What Drugs Can You Safely Share With Your Dog? Which Are Unsafe?

A guide to having your medicine chest do double duty for you and your pet.


About one quarter of all phone calls to the Animal Poison Control Center are about human medications, says the American Veterinary Medical Association (AVMA). “Your pet can easily ingest dropped pills or may be given harmful human medications by an unknowing owner, resulting in illness, or even death, for your pet.” At the same time, certain over-the-counter medications you have on hand can be used on your pet for the very same ailments they mitigate in you. Here’s a guide to what’s safe and unsafe for canine bodies.


(Note: You should always consult with your vet about whether a particular drug is a safe bet for your dog and also to go over dosages. The right amount for a 150-pound person may not be right for a 35-pound dog.)

Antifungal products. For a dog with a fungal infection, an anti fungal spray, gel, or cream that contains miconazole will keep her comfortable until she comes in for a veterinary visit. In uncomplicated cases, it may even clear up the problem.

Artificial tears. Products like Genteal and Soothe XP calm minor eye irritations and also help clear up mild conjunctivitis. (They will not help if your dog has colored discharge — including white discharge — extreme redness or swelling, or pain (your dog will blink more than usual or keep her eye closed.)

Benadryl (diphenhydramine). As in people, this drug can relieve itchiness — but proper dosing is critical. The standard dose for Benadryl taken orally is 1 milligram per pound of body weight, three times a day. The standard tablet in many pharmacies is 25 milligrams, making it appropriate for a 25-pound dog.

Hydrocortisone cream. Applied topically, it can reduce itching caused by insect bites and allergies. It’s “good for a once or twice application,” says Tufts emergency and critical care veterinarian Armelle de Laforcade, DVM. If the itching continues, you need to bring the dog in.

Hydrogen peroxide (10 percent strength). It can induce vomiting, and your vet or poison control center can tell you the correct dose. Just know that induction of vomiting is not always appropriate. Sometimes it can worsen a poisoning depending on the toxin. Make sure the person on the other end of the line knows why you want to induce vomiting before you go ahead.

Pepcid AC (famotidine). This can really help with a bout of diarrhea or other tummy upset. But the safe dosage definitely depends on your dog’s weight, along with other drugs she may be taking. Learn the right amount from your vet.

Styptic pencil or powder. If you shave too closely and nick yourself, it can help stop the bleeding. Ditto for a dog whose nail you have cut too close to the quick.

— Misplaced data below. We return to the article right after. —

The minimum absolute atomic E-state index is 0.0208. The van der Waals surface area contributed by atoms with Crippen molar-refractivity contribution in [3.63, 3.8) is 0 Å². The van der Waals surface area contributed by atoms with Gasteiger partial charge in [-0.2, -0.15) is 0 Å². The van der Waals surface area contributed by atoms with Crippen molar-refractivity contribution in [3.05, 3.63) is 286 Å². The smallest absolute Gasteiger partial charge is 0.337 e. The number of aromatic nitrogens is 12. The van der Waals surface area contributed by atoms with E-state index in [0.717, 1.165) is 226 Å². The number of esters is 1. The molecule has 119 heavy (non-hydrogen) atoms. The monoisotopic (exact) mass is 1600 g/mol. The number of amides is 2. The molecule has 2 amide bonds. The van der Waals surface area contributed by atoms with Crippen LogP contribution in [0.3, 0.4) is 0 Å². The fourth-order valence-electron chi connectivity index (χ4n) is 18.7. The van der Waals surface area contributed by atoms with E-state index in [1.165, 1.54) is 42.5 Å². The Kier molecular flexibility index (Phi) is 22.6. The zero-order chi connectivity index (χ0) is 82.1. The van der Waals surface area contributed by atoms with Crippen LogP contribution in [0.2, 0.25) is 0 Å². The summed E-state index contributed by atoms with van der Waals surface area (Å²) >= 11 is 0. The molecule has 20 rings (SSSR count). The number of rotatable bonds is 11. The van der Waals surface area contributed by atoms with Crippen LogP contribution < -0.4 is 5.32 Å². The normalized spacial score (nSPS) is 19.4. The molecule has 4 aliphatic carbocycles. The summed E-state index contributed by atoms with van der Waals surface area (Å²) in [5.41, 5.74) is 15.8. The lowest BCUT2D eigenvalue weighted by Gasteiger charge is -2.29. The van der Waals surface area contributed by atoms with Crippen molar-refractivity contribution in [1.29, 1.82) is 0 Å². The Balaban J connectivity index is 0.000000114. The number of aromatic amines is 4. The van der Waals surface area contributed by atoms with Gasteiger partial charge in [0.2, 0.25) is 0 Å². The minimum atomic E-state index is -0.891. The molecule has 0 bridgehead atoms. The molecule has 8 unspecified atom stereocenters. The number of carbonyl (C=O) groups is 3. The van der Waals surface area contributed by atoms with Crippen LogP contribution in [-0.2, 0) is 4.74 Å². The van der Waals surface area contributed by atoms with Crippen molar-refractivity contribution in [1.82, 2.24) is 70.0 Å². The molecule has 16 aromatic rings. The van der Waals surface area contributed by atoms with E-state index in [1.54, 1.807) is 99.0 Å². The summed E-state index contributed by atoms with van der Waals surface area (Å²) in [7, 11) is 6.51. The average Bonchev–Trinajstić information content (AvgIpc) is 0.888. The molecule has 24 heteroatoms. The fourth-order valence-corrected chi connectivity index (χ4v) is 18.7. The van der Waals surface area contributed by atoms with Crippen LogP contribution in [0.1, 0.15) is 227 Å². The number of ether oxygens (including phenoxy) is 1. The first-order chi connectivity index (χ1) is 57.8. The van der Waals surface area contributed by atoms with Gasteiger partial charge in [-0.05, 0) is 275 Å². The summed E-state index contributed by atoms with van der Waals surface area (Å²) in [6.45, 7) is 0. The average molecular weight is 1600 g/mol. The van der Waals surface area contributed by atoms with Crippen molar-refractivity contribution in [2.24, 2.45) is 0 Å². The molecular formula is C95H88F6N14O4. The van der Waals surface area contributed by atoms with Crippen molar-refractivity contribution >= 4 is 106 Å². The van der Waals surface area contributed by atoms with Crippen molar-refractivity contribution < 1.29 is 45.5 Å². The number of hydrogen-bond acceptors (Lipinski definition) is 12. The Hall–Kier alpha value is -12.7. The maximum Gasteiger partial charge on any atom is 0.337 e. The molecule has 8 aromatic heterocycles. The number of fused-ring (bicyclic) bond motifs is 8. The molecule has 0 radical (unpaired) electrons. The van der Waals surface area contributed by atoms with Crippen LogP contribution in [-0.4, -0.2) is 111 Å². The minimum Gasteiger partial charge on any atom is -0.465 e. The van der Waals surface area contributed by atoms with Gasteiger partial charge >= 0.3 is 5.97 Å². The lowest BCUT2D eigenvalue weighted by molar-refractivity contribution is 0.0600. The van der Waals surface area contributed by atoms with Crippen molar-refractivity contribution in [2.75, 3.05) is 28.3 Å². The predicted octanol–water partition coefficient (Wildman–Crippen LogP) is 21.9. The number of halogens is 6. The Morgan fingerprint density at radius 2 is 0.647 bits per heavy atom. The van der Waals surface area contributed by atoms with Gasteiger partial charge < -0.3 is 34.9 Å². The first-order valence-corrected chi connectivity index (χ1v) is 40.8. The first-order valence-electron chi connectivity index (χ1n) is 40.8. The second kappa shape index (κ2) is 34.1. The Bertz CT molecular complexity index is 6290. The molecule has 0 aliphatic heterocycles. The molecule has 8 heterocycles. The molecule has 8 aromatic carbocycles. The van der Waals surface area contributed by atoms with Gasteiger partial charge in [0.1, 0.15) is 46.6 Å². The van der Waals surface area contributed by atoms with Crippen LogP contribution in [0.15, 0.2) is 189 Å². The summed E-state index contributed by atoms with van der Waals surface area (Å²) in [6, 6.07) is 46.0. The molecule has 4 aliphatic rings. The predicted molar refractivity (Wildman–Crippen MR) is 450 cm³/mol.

Triple antibiotic ointment. A dog with a wound can have this applied topically upon direction by a vet. It will help inhibit bacterial growth and, therefore, an infection.

Zyrtec (cetirizine). An antihistamine, it can be used to treat dermatitis, which makes a dog’s skin itchy. It’s often the next step when Benadryl doesn’t do the trick.


Adderall. This drug, used to treat Attention Deficit Hyperactivity Disorder (ADHD) in children, is a combination of four different amphetamines. In dogs, it acts as a stimulant, raising heart rate and body temperature and causing hyperactivity, tremors, and even seizures. Make sure this medicine never goes near your pet’s mouth.

Aleve (naproxen). Even in small amounts, this pain reliever can cause stomach ulcers and kidney failure in dogs.

Cymbalta (duloxetine). It’s an antidepressant for people but can bring on agitation, tremors, and seizures in our pets.

Ibuprofen. Often sold under the brand names Advil or Motrin, this is the most common human medication ingested by pets, according to the AVMA. That’s because many brands have a sweet outer coating that makes it appealing to dogs. The problem is that it can cause stomach ulcers and even kidney failure in our canine friends. “‘Think M&M’ but a potential deadly one,” warns the AVMA.

Tylenol (acetaminophen). It’s worse for cats but no friend to dogs, either. It can cause liver damage and also damage your dog’s red blood cells. Those are the cells that carry oxygen to all the body’s tissues.

Xanax (alprazolam). This sleep aid and anti-anxiety medication is often left out on the nightstand so people remember to take it. That makes it commonly ingested by dogs, says the AVMA. Most of the time, it will simply make pets sleepy and wobbly, but sometimes a paradoxical reaction occurs — a dog will become agitated. More important, large doses of alprazolam can cause blood pressure to drop and lead to weakness or collapse.


Please enter your comment!
Please enter your name here